And why it's essential to answer them before you start.

By Jillian Kramer
September 20, 2019
Kana Okada

As millennial career expert Jill Jacinto eloquently puts it, "Starting a business will be one of the most important and life-changing decisions." And that's why, she and other career experts agree, it's essential to press pause and ask yourself a few questions before diving in. "It will be a struggle, especially in the beginning," she explains. "Going full-speed ahead might seem like the right path, but pausing to access if this is right for you is essential before you start."

Here are five questions you should ask yourself when you start a business, according to experts.

Related: Martha Shares Her Best Advice for Future Entrepreneurs

What are my strengths?

Career coach Hallie Crawford says it's smart to assess your strengths when starting a business. "Review your resumé and ask your family and friends for input," she suggests. "You want to make sure that what you are good at will transfer over to the business you want to start."

Why am I doing this?

"It's essential to outline your 'why'—why are you doing this—very early on," says Jacinto, who encourages her entrepreneurial clients to explore their motivation by talking with friends and family well ahead of their planned launch dates. Here's why: "Other people's reactions can help you identify different perspectives and motivations to build a stronger business," Jacinto explains.

Do I need help?

Some businesses take a team to launch. (And even if they don't, having a little help could make a big difference in your overall success.) So, before you start, ask, "Do I need help, or can I go it alone? Does it make sense to partner with a colleague or an existing business? Are their elements of the business I can outsource, like accounting and marketing?" says Jacinto. "We buy back time in our personal lives with Instacart and TaskRabbit. Why not in our professional lives?"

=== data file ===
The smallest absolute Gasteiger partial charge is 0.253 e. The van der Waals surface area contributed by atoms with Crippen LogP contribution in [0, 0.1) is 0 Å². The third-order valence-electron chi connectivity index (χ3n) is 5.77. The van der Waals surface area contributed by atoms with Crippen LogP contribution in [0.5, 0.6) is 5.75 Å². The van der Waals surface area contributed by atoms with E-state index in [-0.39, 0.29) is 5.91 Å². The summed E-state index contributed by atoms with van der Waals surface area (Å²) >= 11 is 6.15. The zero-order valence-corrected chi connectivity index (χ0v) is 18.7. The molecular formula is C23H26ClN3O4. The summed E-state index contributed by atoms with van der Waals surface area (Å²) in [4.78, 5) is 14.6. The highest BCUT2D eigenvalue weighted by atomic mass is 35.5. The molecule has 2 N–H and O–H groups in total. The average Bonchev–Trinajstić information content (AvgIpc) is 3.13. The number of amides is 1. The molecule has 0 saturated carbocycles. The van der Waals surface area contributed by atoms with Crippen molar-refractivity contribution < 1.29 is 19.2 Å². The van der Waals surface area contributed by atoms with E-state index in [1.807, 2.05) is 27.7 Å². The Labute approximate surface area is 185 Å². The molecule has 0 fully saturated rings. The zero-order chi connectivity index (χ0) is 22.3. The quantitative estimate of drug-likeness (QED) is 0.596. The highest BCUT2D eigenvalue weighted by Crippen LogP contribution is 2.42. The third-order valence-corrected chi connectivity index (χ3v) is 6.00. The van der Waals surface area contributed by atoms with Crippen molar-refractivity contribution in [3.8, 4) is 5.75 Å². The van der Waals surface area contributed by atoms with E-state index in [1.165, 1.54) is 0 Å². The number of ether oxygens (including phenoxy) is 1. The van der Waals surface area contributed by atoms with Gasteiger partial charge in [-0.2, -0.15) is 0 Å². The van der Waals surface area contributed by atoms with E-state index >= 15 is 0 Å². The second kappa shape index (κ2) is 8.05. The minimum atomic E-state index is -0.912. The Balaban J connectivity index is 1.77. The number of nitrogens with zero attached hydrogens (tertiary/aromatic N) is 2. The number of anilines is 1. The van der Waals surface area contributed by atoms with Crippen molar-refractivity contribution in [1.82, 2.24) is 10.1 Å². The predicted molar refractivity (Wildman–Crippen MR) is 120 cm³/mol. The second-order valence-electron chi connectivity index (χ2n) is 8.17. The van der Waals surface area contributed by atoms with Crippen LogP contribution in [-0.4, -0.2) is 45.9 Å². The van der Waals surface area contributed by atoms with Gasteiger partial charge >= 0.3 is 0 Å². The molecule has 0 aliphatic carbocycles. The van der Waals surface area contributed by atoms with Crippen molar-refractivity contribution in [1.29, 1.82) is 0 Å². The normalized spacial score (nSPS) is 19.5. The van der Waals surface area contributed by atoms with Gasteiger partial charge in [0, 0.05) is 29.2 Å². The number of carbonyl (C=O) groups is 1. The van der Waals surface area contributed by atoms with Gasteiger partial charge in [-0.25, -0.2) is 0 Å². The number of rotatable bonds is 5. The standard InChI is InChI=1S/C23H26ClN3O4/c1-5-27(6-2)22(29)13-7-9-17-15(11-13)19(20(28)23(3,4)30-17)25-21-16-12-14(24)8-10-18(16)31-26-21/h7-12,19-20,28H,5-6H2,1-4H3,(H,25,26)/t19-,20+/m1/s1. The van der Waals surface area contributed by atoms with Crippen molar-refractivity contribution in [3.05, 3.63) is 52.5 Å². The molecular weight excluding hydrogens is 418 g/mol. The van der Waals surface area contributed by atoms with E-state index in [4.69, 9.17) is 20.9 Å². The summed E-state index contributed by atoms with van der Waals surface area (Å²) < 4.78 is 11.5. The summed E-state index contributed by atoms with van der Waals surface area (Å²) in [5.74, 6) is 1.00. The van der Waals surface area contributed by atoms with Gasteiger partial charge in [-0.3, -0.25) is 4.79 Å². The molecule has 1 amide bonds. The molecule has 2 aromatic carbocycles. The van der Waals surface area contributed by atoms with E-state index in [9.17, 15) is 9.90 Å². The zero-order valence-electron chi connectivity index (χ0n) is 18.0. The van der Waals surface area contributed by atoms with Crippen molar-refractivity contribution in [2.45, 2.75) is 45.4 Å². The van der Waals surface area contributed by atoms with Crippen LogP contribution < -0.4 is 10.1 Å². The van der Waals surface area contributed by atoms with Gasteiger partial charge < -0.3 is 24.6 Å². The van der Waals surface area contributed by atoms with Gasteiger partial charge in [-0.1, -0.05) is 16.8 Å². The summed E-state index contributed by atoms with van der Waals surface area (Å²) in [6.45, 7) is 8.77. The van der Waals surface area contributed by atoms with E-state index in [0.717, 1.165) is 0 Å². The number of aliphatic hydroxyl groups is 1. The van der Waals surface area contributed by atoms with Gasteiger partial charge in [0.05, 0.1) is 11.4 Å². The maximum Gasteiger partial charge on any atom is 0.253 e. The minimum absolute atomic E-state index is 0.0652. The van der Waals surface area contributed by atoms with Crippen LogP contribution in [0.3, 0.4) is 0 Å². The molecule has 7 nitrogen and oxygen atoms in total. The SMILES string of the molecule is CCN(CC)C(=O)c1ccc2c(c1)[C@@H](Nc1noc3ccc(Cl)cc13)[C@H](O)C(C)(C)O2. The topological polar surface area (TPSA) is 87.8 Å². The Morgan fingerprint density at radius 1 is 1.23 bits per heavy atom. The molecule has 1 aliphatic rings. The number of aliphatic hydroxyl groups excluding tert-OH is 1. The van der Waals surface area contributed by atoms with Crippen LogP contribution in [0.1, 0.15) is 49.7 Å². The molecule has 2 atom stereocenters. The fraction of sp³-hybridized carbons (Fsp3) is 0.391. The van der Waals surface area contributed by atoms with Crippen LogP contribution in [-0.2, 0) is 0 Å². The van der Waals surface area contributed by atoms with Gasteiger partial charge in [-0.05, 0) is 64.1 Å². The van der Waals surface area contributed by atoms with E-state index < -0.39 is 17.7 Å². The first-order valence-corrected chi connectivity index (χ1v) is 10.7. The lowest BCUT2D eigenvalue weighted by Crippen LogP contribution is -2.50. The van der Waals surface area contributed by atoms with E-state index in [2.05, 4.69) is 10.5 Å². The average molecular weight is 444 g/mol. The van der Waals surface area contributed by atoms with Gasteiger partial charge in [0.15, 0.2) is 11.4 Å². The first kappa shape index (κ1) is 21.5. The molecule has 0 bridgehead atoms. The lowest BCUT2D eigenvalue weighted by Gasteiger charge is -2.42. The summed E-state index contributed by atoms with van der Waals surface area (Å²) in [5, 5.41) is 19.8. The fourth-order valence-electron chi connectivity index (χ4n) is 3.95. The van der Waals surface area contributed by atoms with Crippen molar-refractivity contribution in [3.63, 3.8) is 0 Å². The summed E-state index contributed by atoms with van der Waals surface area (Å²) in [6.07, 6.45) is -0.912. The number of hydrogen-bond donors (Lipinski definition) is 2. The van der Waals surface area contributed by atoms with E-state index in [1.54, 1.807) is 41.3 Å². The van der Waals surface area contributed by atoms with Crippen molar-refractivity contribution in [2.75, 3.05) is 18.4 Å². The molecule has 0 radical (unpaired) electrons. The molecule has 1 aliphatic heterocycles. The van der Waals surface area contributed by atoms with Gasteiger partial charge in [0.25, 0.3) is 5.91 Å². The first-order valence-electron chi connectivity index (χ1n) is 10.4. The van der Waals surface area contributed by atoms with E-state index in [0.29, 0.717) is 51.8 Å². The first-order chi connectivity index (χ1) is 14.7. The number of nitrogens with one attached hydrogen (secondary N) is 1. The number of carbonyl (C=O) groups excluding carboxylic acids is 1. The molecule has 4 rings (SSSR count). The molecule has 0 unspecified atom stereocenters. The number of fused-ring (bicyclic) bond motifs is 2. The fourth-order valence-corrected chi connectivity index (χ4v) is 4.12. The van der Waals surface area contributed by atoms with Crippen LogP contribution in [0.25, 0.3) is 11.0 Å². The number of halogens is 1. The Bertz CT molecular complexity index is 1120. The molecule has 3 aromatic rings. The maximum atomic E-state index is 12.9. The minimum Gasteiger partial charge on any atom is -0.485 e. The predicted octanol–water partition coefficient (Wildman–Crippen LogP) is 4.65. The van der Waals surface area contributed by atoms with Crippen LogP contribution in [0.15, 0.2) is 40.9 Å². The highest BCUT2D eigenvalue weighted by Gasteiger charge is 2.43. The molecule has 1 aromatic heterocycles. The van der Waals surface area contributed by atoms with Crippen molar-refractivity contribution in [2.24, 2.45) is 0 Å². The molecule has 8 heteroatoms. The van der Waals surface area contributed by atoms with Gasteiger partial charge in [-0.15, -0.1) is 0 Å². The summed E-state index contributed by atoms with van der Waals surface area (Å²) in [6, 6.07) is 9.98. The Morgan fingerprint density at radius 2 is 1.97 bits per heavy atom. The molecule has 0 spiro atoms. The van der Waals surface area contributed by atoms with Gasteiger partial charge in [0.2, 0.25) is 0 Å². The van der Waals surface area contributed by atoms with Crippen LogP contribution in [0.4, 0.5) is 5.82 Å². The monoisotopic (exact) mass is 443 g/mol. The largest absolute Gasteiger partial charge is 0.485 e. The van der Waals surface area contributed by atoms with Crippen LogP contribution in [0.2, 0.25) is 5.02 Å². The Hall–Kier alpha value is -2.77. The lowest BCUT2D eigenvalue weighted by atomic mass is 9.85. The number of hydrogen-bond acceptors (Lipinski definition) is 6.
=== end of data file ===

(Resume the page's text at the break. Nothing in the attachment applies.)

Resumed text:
Do I need additional education?

Don't assume you know everything about running a business, or running a business in your specific industry. You may need formal education—in the form of classes or certifications—to set yourself up for success, says Crawford. "Do some research on other businesses in the same category and find out what is required where you live," she says, adding, "taking care of these things early on will make it easier as your business grows and also makes you more reputable."

What is my timeline?

You likely had career goals when you worked for someone else—and you should have career goals for your business, too, says Crawford. Jacinto suggests setting both short- and long-term goals: Establish your three-month, six-month, and one-year goals as well as a five-year plan, she says—and figure out how you can crush them. "Planning for what the future brings might seem miles away, but considering 50 percent of small businesses fail after five years, it's essential to look at the full picture," Jacinto says, then asks, "Do you have goals for your business to go and adapt to any new market trends? Make a loose outline of your next steps and yearly goals for growth."

Advertisement

Comments

Be the first to comment!